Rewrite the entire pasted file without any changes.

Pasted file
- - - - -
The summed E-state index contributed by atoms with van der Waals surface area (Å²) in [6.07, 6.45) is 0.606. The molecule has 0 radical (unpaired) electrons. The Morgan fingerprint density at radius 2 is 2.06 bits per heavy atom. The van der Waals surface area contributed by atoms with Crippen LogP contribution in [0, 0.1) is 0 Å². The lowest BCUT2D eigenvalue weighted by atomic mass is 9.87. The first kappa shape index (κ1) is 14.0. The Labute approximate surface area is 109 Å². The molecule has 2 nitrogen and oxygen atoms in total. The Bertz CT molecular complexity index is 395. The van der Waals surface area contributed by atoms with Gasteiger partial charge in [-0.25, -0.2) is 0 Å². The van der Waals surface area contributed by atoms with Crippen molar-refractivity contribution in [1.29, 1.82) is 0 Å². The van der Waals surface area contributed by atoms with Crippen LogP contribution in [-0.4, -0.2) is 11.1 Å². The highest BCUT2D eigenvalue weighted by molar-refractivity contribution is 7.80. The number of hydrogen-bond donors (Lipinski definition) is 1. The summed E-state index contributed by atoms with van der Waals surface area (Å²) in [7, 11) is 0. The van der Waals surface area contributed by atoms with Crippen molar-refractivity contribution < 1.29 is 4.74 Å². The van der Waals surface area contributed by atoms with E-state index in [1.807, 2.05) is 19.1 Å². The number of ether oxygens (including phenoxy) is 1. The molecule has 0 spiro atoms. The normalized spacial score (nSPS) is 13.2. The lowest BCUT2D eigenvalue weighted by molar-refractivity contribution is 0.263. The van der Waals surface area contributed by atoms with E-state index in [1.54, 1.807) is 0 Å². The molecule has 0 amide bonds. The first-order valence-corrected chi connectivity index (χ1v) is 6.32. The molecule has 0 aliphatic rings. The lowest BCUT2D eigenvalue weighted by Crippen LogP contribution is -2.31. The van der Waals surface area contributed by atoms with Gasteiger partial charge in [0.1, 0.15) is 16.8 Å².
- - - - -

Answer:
The summed E-state index contributed by atoms with van der Waals surface area (Å²) in [6.07, 6.45) is 0.606. The molecule has 0 radical (unpaired) electrons. The Morgan fingerprint density at radius 2 is 2.06 bits per heavy atom. The van der Waals surface area contributed by atoms with Crippen LogP contribution in [0, 0.1) is 0 Å². The lowest BCUT2D eigenvalue weighted by atomic mass is 9.87. The first kappa shape index (κ1) is 14.0. The Labute approximate surface area is 109 Å². The molecule has 2 nitrogen and oxygen atoms in total. The Bertz CT molecular complexity index is 395. The van der Waals surface area contributed by atoms with Gasteiger partial charge in [-0.25, -0.2) is 0 Å². The van der Waals surface area contributed by atoms with Crippen molar-refractivity contribution in [1.29, 1.82) is 0 Å². The van der Waals surface area contributed by atoms with Crippen LogP contribution in [-0.4, -0.2) is 11.1 Å². The highest BCUT2D eigenvalue weighted by molar-refractivity contribution is 7.80. The number of hydrogen-bond donors (Lipinski definition) is 1. The summed E-state index contributed by atoms with van der Waals surface area (Å²) in [7, 11) is 0. The van der Waals surface area contributed by atoms with Crippen molar-refractivity contribution < 1.29 is 4.74 Å². The van der Waals surface area contributed by atoms with E-state index in [1.807, 2.05) is 19.1 Å². The number of ether oxygens (including phenoxy) is 1. The molecule has 0 spiro atoms. The normalized spacial score (nSPS) is 13.2. The lowest BCUT2D eigenvalue weighted by molar-refractivity contribution is 0.263. The van der Waals surface area contributed by atoms with E-state index in [1.54, 1.807) is 0 Å². The molecule has 0 amide bonds. The first-order valence-corrected chi connectivity index (χ1v) is 6.32. The molecule has 0 aliphatic rings. The lowest BCUT2D eigenvalue weighted by Crippen LogP contribution is -2.31. The van der Waals surface area contributed by atoms with Gasteiger partial charge in [0.1, 0.15) is 16.8 Å².